On the road to good nutrition I’m sure you’ve been told “Eat more fiber.” But do you know why fiber is so good for your health and which foods are high in fiber? Dietary fiber — found mainly in fruits, vegetables, whole grains and legumes — is probably best known for its ability to move things along in your digestive tract. But fiber can provide other health and nutrition benefits as well, such as lowering your risk of diabetes and heart disease. According to a recent study in the Archives of Internal Medicine, it also appears to reduce your risk of dying. Yes, you heard that correctly. The good news is that selecting tasty foods that provide fiber isn’t difficult. Find out how much dietary fiber you need, the foods that contain it and how to add them to meals and snacks.
The Facts on Fiber:
What is dietary fiber?
Dietary fiber, also known as roughage or bulk, includes all parts of plant foods that your body can’t digest or absorb. Unlike other food components such as fats, proteins or carbohydrates — which your body breaks down and absorbs — fiber isn’t digested by your body. Therefore, it passes relatively intact through your stomach, small intestine and colon, and out of your body. It might seem like fiber doesn’t do much, but it has several important roles in maintaining good health and nutrition.
It is critical to the diet because it:
- Attracts water to the digestive tract.
- Exercises the muscle of the digestive tract.
- Speeds up food passage, which helps prevent exposure of the digestive tract tissue to cancer causing agents in foods.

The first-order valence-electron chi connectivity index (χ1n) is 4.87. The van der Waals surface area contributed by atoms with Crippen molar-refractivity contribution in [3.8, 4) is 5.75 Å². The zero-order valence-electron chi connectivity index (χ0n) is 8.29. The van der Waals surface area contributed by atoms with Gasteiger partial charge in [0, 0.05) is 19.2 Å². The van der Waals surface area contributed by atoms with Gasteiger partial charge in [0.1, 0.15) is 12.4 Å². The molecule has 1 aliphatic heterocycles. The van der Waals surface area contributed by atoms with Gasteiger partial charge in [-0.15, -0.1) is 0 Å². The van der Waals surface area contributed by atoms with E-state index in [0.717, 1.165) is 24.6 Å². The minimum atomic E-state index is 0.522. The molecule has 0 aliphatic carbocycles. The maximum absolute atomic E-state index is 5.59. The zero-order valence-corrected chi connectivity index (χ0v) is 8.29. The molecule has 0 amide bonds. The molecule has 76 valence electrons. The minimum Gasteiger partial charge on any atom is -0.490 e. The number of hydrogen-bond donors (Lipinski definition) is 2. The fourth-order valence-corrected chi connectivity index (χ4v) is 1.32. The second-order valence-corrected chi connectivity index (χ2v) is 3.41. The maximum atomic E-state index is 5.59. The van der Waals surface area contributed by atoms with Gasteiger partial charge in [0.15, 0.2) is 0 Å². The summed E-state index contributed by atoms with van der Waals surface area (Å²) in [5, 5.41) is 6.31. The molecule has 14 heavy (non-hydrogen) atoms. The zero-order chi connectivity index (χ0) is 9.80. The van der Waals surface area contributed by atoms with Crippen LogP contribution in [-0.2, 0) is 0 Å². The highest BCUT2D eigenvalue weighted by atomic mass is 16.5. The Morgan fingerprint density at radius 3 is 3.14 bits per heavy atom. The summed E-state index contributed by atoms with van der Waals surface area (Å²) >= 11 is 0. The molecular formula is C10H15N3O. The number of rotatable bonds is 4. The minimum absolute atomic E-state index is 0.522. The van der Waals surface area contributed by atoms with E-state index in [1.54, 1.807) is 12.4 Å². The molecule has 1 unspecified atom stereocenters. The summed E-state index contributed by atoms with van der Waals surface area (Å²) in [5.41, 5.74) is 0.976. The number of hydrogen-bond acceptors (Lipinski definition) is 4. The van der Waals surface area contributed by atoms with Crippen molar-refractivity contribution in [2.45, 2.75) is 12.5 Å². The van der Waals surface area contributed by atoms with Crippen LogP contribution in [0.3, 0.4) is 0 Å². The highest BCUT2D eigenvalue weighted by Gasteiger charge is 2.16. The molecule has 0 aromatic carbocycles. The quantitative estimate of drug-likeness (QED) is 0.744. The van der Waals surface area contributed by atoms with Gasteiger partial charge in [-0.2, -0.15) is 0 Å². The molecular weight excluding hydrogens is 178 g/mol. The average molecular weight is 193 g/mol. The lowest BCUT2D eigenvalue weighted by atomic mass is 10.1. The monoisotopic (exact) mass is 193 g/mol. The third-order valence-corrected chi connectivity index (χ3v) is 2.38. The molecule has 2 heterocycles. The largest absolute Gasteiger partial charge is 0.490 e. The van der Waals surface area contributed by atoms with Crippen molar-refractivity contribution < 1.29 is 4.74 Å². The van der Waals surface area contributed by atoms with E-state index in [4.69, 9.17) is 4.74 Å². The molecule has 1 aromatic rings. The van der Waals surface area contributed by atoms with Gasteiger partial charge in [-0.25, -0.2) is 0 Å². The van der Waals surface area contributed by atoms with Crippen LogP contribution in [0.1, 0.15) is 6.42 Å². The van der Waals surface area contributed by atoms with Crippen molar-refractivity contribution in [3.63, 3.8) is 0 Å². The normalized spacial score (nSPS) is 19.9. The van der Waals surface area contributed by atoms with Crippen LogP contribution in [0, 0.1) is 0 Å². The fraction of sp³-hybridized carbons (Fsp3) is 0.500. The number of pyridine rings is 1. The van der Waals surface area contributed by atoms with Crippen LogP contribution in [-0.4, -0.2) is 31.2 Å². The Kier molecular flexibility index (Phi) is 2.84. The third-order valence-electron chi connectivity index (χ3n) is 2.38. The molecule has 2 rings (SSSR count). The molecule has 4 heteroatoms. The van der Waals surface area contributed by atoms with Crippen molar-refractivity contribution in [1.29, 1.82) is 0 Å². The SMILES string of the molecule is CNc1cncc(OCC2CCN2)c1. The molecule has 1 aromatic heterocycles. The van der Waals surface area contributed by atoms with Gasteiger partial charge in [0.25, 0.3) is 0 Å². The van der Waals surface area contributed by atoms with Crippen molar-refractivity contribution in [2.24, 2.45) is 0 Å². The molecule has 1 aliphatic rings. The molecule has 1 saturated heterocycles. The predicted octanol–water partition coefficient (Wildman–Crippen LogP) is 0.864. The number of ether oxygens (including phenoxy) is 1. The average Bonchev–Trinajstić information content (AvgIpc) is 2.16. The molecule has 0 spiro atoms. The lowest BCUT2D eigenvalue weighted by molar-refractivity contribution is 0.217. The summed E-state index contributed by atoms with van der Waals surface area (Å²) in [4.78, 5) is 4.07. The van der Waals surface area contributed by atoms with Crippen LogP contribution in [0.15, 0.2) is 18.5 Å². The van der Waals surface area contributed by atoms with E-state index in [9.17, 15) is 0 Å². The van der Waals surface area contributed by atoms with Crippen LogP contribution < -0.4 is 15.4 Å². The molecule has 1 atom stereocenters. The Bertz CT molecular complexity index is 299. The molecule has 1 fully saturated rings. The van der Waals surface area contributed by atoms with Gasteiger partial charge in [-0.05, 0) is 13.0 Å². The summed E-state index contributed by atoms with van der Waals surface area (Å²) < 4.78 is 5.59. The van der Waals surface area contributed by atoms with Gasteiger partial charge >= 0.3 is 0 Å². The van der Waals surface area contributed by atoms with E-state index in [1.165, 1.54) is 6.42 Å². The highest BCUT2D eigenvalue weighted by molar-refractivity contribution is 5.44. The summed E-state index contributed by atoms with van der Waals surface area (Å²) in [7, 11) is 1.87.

- Binds with cholesterol and carries it out of the body, reducing the risk of heart disease.
- Slows sugar absorption after a meal and may reduce the amount of insulin needed.
- Aids in weight loss. High-fiber foods generally require more chewing time, which gives your body time to register when you’re no longer hungry, so you’re less likely to overeat and will stay full for a longer time.
Are you Eating Enough Foods with Fiber?
Although fiber is not considered an essential nutrient, the U.S. Surgeon General and many professional health organizations recommend a diet containing 20-35 grams of fiber a day. It’s the foods that contain the fiber that make it a part of a nutritionally sound diet. Americans don’t get nearly enough fiber in their diets, with most only getting 10-15 grams.
What Foods are Sources of Fiber?
Fruits, vegetables (skin and membranes of cleaned fruits and vegetables are excellent), dried beans, wheat bran, seeds, popcorn, brown rice and whole grain products such as breads, cereals and pasta. Choose fresh fruit or vegetables rather than juice.
Refined or processed foods – such as canned fruits and vegetables and pulp-free juice, white bread and pasta, and non-whole-grain cereals are lower in fiber content. The refining process removes the outer coat from the grain, which lowers its fiber content.
Whole foods rather than fiber supplements are generally better. Fiber supplements — such as Metamucil, Citrucel and FiberCon — don’t provide the vitamins, minerals and other nutritional benefits that high-fiber foods do but are suggested for some health conditions. Alway check with your physician.
Need more tips for high-fiber meals? Try these suggestions:
- Add a few tablespoons of unprocessed wheat bran to your favorite cereal, and always choose a cereal with at least 5 grams of fiber. Top it with berries.
- Add pre-cut fresh or frozen veggies to soups and sauces. TIP: Add a can of kidney beans to soup, or some frozen broccoli to spaghetti sauce.
- Eat fruit at every meal. It not only ups your fiber intake but scores high on nutrition.
- Substitute whole grain flour for half of the white flour when baking. It’s heavier, so when using baking powder increase by 1 tsp. for every 3 cups of whole grain flour. Add a few tablespoons of bran to muffins.
To avoid abdominal discomfort it is important to add fiber gradually over a period of a few weeks. An increase in fiber should be accompanied by an increase in water.
As always include a wide variety of fruits, vegetables, and grains in your diet.